On Jan 22, the magistrate court of Nazareth issued an injunction against Bishop Riah and his family forbidding their use of the school’s facilities and funds until a court had determined its true ownership, he added.

Bishop Riah has steadfastly maintained his innocence and financial probity. Elected coadjutor in 2005 in a contested election, Bishop Suheil has had a difficult episcopate. Coupled with the ongoing Middle East crisis, internal divisions have beset the diocese. His plans for a companion relationship with the Diocese of Los Angeles announced at the December 2005 synod elicited protests from the clergy who objected to links with the American diocese due to its stance on homosexuality.

Bishop Suheil cut short the debate saying those innovations would not take place in Jerusalem under his watch, and has discouraged the gay issue from being revisited, though he has forged links with Los Angeles. Since 1996 the American Friends of the Episcopal Diocese of Jerusalem have contributed over £11 million towards the operations of the dioceses.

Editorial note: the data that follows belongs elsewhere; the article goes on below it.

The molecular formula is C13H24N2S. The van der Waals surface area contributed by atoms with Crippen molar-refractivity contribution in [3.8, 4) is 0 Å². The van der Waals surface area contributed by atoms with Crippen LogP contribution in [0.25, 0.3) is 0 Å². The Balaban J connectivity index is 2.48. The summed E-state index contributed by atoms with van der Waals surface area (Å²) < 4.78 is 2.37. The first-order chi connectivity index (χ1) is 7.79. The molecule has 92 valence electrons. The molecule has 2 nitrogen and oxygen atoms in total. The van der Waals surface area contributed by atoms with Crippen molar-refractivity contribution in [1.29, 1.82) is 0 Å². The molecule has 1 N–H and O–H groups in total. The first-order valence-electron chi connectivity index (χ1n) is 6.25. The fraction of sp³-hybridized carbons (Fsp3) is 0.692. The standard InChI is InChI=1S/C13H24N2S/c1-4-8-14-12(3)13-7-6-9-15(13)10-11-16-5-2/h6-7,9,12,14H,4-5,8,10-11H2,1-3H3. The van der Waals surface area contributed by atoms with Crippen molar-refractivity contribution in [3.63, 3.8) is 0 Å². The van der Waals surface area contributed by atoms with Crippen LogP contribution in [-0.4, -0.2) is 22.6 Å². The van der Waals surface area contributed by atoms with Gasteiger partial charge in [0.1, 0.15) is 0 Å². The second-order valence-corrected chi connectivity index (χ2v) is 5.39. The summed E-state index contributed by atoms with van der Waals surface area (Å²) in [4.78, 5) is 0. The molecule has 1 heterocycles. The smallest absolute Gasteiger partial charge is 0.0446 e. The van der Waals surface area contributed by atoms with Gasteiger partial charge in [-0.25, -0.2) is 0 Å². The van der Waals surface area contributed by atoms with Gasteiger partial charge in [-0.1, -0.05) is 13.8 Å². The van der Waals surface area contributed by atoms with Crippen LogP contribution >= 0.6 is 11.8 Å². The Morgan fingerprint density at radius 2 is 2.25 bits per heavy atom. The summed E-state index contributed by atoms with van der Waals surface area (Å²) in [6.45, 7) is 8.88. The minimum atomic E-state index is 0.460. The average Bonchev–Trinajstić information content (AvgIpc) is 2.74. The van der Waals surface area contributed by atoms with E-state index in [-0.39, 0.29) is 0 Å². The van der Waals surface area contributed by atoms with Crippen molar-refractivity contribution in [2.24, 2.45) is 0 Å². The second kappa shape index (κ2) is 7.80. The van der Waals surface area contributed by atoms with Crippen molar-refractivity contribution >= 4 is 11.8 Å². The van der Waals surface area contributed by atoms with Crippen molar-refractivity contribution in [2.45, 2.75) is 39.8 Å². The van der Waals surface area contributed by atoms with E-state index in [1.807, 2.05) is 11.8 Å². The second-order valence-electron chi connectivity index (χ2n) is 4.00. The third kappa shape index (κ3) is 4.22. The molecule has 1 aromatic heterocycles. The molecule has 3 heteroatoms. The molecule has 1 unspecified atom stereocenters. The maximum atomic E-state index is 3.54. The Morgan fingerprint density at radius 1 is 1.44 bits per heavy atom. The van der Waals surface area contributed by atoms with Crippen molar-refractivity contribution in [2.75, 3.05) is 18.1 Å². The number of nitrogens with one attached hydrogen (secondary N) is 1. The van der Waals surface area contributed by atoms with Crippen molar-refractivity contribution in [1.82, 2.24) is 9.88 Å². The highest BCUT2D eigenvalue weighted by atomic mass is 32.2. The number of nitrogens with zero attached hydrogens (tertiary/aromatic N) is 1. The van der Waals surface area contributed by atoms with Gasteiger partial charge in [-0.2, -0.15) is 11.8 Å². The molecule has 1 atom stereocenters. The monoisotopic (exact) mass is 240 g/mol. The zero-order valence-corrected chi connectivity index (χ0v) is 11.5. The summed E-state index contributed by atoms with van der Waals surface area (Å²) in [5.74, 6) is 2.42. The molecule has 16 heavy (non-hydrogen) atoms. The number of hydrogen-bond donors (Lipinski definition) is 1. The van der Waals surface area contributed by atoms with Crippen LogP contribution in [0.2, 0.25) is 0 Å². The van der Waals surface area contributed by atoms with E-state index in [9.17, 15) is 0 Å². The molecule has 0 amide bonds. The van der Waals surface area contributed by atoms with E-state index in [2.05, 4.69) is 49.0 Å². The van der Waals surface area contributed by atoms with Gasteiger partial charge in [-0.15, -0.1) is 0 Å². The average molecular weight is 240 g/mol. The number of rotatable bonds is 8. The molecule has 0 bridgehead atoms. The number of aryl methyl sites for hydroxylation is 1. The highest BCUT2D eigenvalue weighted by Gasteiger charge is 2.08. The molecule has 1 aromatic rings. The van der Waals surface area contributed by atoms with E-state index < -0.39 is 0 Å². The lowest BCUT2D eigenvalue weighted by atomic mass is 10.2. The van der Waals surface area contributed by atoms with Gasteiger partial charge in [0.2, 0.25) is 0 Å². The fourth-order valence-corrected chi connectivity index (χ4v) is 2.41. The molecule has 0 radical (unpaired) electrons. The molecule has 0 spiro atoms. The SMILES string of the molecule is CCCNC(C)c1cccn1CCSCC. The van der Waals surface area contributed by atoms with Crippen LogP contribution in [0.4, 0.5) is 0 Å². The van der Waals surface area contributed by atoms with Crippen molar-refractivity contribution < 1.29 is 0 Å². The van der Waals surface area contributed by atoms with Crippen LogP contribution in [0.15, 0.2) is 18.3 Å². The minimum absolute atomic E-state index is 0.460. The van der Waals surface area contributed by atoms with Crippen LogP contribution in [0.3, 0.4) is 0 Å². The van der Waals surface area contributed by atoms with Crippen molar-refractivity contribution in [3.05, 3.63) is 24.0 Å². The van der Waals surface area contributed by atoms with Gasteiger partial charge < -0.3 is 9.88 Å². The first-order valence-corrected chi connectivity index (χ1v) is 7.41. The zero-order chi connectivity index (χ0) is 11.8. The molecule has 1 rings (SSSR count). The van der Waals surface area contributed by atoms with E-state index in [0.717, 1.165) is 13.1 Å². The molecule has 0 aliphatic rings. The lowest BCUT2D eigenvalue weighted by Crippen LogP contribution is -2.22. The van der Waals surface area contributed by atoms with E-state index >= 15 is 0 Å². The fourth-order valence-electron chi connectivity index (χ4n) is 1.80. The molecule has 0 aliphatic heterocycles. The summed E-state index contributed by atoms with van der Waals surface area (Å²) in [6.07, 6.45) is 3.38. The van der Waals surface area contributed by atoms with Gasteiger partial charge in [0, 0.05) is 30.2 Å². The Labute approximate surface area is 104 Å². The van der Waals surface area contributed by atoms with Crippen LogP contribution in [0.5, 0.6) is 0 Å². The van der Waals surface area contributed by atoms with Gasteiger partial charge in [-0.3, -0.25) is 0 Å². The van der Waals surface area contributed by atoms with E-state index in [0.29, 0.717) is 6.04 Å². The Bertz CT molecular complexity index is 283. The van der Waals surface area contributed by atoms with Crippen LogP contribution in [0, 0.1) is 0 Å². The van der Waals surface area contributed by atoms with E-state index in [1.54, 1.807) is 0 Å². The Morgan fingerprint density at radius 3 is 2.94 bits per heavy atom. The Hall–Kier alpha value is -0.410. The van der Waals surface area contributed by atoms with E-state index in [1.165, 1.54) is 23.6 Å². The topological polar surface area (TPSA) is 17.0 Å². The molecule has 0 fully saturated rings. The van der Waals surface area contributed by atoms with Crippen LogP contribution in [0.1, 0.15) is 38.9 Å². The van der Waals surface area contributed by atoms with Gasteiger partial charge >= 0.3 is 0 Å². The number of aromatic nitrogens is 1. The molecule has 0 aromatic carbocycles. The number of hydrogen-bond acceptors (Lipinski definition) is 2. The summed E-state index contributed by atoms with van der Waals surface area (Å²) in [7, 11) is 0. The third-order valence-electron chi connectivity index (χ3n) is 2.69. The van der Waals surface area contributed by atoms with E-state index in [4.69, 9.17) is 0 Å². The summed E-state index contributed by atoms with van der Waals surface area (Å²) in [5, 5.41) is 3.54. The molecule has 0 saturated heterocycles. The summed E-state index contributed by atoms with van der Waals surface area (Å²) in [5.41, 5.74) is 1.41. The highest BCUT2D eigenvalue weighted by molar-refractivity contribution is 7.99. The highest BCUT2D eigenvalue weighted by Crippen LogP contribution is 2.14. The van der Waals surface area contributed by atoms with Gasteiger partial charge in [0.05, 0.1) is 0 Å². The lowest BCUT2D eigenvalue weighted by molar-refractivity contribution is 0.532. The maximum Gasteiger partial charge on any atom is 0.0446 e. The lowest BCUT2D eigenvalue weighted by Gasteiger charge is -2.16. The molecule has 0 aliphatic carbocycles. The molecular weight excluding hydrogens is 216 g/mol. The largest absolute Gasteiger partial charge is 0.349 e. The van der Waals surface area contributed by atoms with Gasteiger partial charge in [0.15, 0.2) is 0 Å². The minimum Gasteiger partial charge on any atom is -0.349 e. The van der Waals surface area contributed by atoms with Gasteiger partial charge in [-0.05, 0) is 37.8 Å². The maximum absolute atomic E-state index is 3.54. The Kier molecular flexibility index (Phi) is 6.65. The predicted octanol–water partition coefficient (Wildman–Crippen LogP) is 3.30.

The split between the two bishops had a public airing in the summer of 2006 when Dr Rowan Williams announced the formation of the Anglican-Judaism dialogue commission. Bishop Riah had protested the planned talks with the leaders of Israel’s Chief Rabbinate as being untimely given the unfolding Second Lebanon War however, Bishop Suheil backed Lambeth and was brought into the planning by the Archbishop’s staff while Bishop Riah was sidelined.

In September 2006 a diocesan investigation committee released a report alleging fraud by members of Bishop Riah’s family in the management of the diocese’s finances—charges the Bishop has stoutly denied.

The diocese has since been divided into factions supporting Bishop Riah and Bishop Suheil, as well as those seeking a more activist approach towards the Palestinian-Israeli conflict. The introduction of GAFCON into this mixture, sources in the Diocese of Jerusalem tell CEN, is another political variable that has little to do with the wider Anglican conflict and everything to do with the politics of Jerusalem and Palestine.

How the politics of the Middle East will impact GAFCON is unclear. Organizers are holding a meeting this week to finalize details and set the meeting’s agenda.

4 Responses to “And In Other Anglican News, Things Are Not Well In the Diocese of Jerusalem”